Governors in places seeing huge spikes in coronavirus infections often cite statewide data to assure the public they have plenty of hospital capacity to survive the onslaught, even as the states routinely miss the critical benchmarks to guide their pandemic response.
Public health officials and experts say the heavy reliance on statewide hospital data is a misleading and sometimes irresponsible metric to justify keeping a state open or holding back on imposing new limits.
That is because statewide statistics can be deceiving, especially in large states where individual hospitals can be in crisis mode even while the overall capacity numbers look OK.
Thomas LaVeist, dean of the Tulane School of Public Health and Tropical Medicine in New Orleans, said basing pandemic and reopening policy on statewide hospital bed capacity ”is incredibly irresponsible.”
“To cherry-pick hospital capacity and to use that one metric without the context of number of cases, number of deaths, is shocking,” LaVeist said.
The issue of hospital capacity has gained urgency across the nation this week as Florida, Texas, California, Arizona and other states reported skyrocketing case numbers. Governors have repeatedly invoked hospital capacity in arguing against new business restrictions, though the dynamic began to shift Friday when Texas and Florida clamped down on bars amid an increasingly dire situation with COVID-19.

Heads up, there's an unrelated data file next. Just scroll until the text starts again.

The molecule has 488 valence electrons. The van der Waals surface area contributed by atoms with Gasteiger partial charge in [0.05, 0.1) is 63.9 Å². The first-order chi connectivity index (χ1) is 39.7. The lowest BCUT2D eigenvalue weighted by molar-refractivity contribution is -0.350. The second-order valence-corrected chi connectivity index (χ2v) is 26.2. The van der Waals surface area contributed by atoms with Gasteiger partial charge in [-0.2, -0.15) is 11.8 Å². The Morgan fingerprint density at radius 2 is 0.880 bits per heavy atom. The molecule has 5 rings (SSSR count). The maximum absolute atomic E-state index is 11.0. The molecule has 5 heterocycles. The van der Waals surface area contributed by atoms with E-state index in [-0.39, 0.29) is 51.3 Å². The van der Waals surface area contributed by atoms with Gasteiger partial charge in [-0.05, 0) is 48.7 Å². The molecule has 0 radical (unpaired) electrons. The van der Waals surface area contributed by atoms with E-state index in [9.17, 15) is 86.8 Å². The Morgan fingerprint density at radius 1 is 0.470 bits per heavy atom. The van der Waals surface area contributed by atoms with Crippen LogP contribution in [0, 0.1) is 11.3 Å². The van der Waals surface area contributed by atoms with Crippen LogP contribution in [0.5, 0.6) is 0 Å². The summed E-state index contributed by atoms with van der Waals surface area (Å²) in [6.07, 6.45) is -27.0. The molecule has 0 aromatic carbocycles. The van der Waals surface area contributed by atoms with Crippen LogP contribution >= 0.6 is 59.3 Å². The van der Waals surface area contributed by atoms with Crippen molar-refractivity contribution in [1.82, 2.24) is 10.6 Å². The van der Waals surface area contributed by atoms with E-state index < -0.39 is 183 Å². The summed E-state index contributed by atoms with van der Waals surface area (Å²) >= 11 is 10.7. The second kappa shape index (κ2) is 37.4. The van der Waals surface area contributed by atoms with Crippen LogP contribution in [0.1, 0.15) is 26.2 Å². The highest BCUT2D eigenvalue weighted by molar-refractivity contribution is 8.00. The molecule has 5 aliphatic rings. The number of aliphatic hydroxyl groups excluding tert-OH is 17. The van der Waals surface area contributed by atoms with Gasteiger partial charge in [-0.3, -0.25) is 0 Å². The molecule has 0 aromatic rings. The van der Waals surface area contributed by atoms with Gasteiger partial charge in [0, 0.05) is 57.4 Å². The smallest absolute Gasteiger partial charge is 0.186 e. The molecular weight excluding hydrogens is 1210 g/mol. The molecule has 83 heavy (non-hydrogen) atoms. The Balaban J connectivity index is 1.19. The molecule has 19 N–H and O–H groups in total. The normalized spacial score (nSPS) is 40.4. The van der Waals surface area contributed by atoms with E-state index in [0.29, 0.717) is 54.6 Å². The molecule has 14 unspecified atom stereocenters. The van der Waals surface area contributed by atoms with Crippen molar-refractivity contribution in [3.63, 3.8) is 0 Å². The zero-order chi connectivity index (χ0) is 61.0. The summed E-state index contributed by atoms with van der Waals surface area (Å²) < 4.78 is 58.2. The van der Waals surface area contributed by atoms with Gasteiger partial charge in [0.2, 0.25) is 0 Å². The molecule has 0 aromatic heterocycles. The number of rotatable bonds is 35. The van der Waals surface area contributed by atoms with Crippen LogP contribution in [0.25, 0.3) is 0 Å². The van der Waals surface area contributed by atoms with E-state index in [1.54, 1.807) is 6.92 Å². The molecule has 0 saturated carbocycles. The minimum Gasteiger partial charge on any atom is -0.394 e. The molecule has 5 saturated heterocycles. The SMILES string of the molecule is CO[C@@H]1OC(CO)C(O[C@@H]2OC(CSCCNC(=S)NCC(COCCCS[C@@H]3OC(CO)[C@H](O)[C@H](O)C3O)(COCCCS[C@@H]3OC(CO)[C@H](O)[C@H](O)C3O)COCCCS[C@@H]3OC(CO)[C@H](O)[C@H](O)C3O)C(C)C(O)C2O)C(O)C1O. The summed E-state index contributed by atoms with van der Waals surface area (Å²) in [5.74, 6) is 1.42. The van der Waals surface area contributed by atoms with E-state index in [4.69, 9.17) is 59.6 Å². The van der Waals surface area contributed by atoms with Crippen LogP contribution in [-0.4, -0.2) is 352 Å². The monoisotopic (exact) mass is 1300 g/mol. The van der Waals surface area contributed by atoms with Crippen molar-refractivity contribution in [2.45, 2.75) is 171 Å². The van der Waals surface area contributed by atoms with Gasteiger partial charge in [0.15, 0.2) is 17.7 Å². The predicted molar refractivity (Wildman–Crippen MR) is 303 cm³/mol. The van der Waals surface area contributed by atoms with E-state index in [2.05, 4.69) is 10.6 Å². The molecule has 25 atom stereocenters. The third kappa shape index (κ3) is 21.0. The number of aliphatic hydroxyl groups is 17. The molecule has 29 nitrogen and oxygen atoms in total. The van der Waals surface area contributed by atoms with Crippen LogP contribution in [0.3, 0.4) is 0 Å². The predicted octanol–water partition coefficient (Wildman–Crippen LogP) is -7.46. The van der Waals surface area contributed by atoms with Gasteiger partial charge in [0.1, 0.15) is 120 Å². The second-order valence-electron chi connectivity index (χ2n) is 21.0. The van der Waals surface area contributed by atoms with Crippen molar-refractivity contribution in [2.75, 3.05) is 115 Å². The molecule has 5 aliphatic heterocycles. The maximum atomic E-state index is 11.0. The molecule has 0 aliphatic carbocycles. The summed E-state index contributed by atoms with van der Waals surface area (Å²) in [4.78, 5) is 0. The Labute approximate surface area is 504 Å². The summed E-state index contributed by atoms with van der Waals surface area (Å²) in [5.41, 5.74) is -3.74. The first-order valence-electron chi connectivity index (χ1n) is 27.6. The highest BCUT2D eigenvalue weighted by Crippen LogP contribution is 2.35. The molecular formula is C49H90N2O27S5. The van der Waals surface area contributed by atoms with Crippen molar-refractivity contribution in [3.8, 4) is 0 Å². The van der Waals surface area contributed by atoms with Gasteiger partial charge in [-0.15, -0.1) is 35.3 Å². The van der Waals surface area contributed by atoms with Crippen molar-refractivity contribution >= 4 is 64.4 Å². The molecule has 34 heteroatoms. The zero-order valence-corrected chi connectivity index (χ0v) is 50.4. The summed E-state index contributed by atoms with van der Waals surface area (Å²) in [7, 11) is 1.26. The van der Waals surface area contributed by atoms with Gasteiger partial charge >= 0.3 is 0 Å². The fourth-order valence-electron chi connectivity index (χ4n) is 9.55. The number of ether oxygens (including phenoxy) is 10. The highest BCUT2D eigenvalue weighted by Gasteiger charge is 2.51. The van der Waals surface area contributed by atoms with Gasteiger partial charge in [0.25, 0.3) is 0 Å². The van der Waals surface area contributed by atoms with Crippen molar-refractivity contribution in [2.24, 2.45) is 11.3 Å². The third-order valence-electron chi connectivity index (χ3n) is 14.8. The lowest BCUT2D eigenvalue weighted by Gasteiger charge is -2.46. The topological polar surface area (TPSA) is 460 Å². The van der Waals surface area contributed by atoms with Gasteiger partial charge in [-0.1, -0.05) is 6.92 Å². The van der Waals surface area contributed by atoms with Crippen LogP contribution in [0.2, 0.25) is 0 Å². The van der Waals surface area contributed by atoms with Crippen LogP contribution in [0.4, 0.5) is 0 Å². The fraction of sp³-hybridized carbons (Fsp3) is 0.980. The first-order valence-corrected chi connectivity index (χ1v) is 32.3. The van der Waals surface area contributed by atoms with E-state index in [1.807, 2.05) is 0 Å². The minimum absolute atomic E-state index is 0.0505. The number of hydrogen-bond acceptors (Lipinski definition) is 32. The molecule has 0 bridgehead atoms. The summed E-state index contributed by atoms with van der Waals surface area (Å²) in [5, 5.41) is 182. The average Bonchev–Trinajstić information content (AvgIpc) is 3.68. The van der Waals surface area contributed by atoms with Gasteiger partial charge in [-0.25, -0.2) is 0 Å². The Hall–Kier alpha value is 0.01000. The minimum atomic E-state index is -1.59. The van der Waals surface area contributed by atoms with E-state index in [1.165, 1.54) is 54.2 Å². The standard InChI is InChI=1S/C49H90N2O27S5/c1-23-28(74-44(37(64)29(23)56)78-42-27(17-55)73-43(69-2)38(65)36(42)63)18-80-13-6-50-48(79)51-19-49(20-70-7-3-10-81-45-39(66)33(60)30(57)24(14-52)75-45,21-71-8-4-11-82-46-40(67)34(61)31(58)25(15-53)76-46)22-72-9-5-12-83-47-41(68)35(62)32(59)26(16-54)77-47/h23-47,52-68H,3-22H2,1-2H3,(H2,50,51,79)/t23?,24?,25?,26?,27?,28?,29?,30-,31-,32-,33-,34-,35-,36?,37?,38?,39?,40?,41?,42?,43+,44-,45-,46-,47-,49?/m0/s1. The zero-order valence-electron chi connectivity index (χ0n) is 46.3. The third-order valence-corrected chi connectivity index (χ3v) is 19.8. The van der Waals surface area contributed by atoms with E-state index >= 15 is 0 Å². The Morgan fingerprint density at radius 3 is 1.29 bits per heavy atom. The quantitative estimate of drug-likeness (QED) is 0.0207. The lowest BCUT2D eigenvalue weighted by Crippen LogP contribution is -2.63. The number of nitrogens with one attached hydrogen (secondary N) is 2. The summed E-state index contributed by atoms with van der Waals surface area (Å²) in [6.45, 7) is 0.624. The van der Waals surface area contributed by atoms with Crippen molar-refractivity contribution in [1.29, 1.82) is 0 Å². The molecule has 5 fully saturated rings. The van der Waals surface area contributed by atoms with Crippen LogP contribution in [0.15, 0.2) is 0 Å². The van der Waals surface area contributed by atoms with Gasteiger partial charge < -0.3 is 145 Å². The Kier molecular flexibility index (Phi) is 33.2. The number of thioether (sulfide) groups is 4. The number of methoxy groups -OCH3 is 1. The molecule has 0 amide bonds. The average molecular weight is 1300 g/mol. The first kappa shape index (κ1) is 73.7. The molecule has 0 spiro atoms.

At the first White House coronavirus briefing nearly two months Friday, Vice President Mike Pence also cited hospitalizations in discussing the outlook for the pandemic.
Two months ago, Pence said 15 percent of patients were being hospitalized. Now it’s about 5 percent. That means the health care system is better positioned to cope with a resurgence in cases, he says.
In Texas, the state health department’s website on Thursday showed 12,951 available beds, 1,320 available ICU beds, and 5,850 available ventilators. What it doesn’t break down is how bleak the situation is in some particular places, including Houston, the nation’s fourth largest city. Hospital beds in Houston are filling so fast that Texas Children’s Hospital is starting to treat adult patients, and 97 percent of ICU beds at Texas Medical Center were in use.
In Miami, Homestead Hospital confirmed Tuesday it was at capacity. The hospital was transferring patients to other hospitals and preparing to convert regular beds to beds for ICU and acute care patients, if needed.
In Arizona, Republican Gov. Doug Ducey has declined to impose new restrictions on business activity or a stay-at-home order, repeatedly citing ample capacity in the state’s hospitals as the reason he is comfortable staying open.
“That’s what’s most important when there’s a rise in cases,” Ducey said earlier this month.